Drug possession charges in North Carolina are extremely serious. To be sure, a conviction can lead to massive fines and long periods of incarceration. As such, anyone who is facing these charges should have a thorough understanding of the consequences that may lie ahead, as well as important considerations for fighting these criminal charges with the help of a talented defense attorney.
What is the Definition of Drug Possession in North Carolina?
Under North Carolina General Statutes 90-95, it is unlawful for any person to possess illegal drugs. Referred to legally as controlled substances, illegal drugs become organized into a list. Each list is referred to as a schedule.
North Carolina classifies the most addictive and dangerous drugs as Schedule I, including heroin and opiates. The substances in Schedule II are deemed to be slightly less addictive or dangerous, such as cocaine and opium. The substances in each schedule become less addictive or dangerous all the way down to Schedule VI, which includes marijuana and hashish. It is illegal in North Carolina to possess any of the substances on any of the schedules.
What are the Penalties for Drug Possession in North Carolina?
As outlined in North Carolina General Statutes 90-95, the penalties for possession of any controlled substance is a crime. The penalties for possession are most severe for Schedule I drugs and least severe for Schedule VI drugs. Possession of:
- Schedule I drugs can result in a Class I felony;
- Schedule II, III or IV drugs can result in a Class 1 misdemeanor;
- Schedule V drugs can result in a Class 2 misdemeanor; and
- Schedule VI drugs can result in a Class 3 misdemeanor
How Can a Person Fight a Charge for Drug Possession in North Carolina?
It is important to remember that each criminal case is completely unique. What works in one case may not work in other cases. With that, the following includes several key considerations for fighting a charge of drug possession.
When a statute criminalizes the possession of contraband (e.g., drugs) the State must prove two things beyond a reasonable doubt.
- That the defendant possessed the contraband.
- That the defendant had knowledge of the possession AND of the illegal character of the item possessed.
The State can prove possession by either actual possession or constructive possession. Actual possession means that the defendant had control over an item for a period of time long enough to have an opportunity to terminate possession. Constructive possession means that the contraband need not be in the defendant’s actual possession, so long as it is close enough for him to exercise dominion and control over it. In both cases, the State must still prove that the defendant knew of the illegal character of the item they possessed.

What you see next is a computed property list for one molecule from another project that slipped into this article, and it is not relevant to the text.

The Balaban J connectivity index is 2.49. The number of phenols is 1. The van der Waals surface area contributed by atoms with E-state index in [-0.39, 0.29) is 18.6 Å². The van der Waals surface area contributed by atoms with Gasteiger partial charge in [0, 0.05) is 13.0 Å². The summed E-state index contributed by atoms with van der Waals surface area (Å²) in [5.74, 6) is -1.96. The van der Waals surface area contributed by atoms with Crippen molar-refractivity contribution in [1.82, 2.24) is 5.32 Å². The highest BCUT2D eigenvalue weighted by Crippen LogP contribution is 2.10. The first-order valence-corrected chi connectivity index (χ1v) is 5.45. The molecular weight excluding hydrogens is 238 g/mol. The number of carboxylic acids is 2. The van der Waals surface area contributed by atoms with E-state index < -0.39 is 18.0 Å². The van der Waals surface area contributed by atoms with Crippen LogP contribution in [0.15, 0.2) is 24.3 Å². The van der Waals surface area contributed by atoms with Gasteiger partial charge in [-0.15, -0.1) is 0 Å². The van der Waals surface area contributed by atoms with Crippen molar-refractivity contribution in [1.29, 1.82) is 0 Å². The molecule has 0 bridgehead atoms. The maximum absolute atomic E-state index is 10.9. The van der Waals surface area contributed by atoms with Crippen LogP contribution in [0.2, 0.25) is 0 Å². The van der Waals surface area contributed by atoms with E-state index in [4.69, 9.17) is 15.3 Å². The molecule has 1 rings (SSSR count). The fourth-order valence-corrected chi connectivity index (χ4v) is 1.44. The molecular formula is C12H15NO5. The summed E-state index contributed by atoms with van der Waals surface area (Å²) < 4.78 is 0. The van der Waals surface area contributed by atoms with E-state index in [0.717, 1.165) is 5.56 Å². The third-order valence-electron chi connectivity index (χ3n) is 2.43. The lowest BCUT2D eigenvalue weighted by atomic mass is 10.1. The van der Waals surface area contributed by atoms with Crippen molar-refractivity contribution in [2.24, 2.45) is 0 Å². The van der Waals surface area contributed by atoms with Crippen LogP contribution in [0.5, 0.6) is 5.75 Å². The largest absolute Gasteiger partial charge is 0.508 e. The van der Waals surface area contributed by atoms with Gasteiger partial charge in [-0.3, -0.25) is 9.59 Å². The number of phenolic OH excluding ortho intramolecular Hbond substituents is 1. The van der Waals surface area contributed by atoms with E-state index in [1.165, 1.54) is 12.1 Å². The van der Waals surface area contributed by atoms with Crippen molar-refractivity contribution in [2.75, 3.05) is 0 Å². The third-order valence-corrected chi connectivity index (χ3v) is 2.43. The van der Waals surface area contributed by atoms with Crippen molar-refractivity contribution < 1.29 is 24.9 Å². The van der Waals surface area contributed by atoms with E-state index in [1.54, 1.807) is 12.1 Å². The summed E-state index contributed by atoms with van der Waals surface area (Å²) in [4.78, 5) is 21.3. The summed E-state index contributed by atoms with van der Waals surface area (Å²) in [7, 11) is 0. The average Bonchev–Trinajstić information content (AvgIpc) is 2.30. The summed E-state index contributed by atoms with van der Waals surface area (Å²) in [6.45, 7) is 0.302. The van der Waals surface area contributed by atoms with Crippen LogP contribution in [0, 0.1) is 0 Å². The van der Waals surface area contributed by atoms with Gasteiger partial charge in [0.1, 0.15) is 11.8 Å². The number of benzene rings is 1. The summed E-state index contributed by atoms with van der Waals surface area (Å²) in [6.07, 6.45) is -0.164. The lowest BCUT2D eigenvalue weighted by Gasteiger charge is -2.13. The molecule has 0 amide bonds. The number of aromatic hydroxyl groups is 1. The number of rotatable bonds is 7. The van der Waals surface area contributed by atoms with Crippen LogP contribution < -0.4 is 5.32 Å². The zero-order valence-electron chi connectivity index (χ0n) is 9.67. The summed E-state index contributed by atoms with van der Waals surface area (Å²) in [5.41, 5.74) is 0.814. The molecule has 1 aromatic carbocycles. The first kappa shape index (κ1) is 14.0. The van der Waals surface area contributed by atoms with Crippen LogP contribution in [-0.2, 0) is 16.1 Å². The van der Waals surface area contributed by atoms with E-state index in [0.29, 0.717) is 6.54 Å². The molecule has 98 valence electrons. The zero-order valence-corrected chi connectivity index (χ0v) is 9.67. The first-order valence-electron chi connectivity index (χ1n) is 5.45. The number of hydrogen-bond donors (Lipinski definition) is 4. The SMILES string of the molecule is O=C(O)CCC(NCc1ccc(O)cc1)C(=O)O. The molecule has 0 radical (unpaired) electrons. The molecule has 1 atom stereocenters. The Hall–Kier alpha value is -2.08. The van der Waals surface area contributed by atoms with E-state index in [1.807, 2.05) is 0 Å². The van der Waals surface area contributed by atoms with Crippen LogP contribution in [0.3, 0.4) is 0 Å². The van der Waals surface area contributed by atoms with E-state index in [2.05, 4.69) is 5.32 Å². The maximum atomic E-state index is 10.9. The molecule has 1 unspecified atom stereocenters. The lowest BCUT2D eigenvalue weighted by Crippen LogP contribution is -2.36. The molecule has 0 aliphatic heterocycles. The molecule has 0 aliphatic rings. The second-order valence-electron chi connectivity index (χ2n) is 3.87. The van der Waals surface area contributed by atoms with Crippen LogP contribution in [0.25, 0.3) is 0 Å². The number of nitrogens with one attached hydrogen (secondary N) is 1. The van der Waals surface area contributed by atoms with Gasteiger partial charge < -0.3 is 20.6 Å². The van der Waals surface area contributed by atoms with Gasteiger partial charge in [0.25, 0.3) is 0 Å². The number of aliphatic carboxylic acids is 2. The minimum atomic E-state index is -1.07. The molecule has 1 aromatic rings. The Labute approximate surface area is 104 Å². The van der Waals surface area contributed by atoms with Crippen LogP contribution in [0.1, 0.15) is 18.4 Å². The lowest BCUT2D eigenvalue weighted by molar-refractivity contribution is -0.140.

Improper Search and Seizure
Another way to fight a criminal charge for drug possession involves challenging the validity of the police search and seizure. The Fourth Amendment to the United States Constitution protects against unreasonable search and seizure. If the government violates sacred constitutional rights in collecting evidence – including evidence of possession of a controlled substance – then that evidence becomes tainted. Such evidence may be challenged and may be excluded from the case.
First-Time Offender Program
In this case, of any other defense strategy to possession, there may be one final option. For individuals who have never been convicted of a drug possession crime, the first-time offender program offers a glimpse of hope. In this program, individuals can sidestep certain penalties and avoid a criminal record by completing community service, educational awareness courses and other requirements.
Do You Need Legal Help from an Experienced Criminal Defense Attorney?
If you are facing criminal charges for drug possession or other crimes, the criminal justice system can be unforgiving. Between loss of liberty, social stigma and steep fines, there is good cause for concern. Additionally, in order to protect your rights and push toward a positive outcome, it can be beneficial to seek legal counsel from an experienced criminal defense attorney.
The attorneys at Tarlton Polk Law have years of experience handling criminal law faces in both the state and federal court systems. Don’t hesitate to contact us today for help with your case.